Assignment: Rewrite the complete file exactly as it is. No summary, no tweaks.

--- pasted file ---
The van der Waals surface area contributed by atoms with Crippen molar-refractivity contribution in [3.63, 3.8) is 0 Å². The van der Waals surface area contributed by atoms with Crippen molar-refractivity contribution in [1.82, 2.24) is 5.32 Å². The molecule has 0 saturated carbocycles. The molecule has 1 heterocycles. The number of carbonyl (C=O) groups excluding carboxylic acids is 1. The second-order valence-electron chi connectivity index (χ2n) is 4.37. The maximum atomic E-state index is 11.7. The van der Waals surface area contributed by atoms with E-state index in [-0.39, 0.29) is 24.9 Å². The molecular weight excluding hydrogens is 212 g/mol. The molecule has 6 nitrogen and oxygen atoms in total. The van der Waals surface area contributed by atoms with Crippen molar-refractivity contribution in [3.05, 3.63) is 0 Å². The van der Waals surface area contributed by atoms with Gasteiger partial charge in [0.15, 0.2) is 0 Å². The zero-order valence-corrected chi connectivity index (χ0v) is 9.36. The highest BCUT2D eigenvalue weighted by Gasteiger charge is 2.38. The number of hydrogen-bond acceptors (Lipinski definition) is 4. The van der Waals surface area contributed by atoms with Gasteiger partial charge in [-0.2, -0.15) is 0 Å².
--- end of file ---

The van der Waals surface area contributed by atoms with Crippen molar-refractivity contribution in [3.63, 3.8) is 0 Å². The van der Waals surface area contributed by atoms with Crippen molar-refractivity contribution in [1.82, 2.24) is 5.32 Å². The molecule has 0 saturated carbocycles. The molecule has 1 heterocycles. The number of carbonyl (C=O) groups excluding carboxylic acids is 1. The second-order valence-electron chi connectivity index (χ2n) is 4.37. The maximum atomic E-state index is 11.7. The van der Waals surface area contributed by atoms with E-state index in [-0.39, 0.29) is 24.9 Å². The molecular weight excluding hydrogens is 212 g/mol. The molecule has 6 nitrogen and oxygen atoms in total. The van der Waals surface area contributed by atoms with Crippen molar-refractivity contribution in [3.05, 3.63) is 0 Å². The van der Waals surface area contributed by atoms with Gasteiger partial charge in [0.15, 0.2) is 0 Å². The zero-order valence-corrected chi connectivity index (χ0v) is 9.36. The highest BCUT2D eigenvalue weighted by Gasteiger charge is 2.38. The number of hydrogen-bond acceptors (Lipinski definition) is 4. The van der Waals surface area contributed by atoms with Gasteiger partial charge in [-0.2, -0.15) is 0 Å².